Rethinking judicial independence in India and Sri Lanka

Abeyratne, Rehan (2015) Rethinking judicial independence in India and Sri Lanka. Asian Journal of Comparative Law, 10 (1). pp. 99-135. ISSN 19320205

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The traditional narrative of judicial independence in India and Sri Lanka goes like this. The Indian Constitution established a strong and independent judiciary, which has become one of the most powerful in the world. By contrast, judicial independence was never entrenched in Sri Lanka due to insufficient constitutional safeguards and political interference. This paper seeks to challenge this narrative. It argues that despite important structural differences, India and Sri Lanka have followed similar judicial paths since the 1970s. Both judiciaries relaxed procedural requirements to allow sweeping public interest litigation; defined secularism and regulated religious practices in line with the dominant religious tradition; and largely deferred to the executive on the scope and necessity of emergency regulations. This remarkable convergence in jurisprudence demonstrates that (1) the Sri Lankan Supreme Court is more rights-protective and (2) its Indian counterpart is less willing to assert its independence on controversial issues than traditionally understood.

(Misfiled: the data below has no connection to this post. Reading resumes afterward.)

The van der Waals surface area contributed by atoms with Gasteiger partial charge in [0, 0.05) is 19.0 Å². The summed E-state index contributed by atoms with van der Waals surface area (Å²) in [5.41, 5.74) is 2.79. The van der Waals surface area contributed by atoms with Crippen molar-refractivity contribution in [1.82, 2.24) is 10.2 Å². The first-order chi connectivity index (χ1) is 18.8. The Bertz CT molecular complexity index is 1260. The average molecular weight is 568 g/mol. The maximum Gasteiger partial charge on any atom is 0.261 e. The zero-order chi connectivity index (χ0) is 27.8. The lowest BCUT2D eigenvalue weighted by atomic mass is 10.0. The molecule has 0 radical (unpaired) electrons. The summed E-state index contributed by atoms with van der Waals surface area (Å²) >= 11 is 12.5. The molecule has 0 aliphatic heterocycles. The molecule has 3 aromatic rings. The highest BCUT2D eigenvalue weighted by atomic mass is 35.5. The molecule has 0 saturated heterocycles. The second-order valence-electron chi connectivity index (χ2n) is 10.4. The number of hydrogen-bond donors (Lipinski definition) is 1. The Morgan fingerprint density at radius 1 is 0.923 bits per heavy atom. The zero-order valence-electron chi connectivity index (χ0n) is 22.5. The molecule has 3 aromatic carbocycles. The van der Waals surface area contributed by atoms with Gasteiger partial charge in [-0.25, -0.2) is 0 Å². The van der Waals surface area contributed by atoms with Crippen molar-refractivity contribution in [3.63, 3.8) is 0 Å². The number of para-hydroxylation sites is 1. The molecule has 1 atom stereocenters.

Item Type: Article
Keywords: Judicial independence | India | Sri Lanka
Subjects: Social Sciences and humanities > Social Sciences > Social Sciences (General)
Social Sciences and humanities > Social Sciences > Law and Legal Studies
JGU School/Centre: Jindal Global Law School
Depositing User: Mr Sombir Dahiya
Date Deposited: 11 Feb 2022 04:36
Last Modified: 11 Feb 2022 04:36
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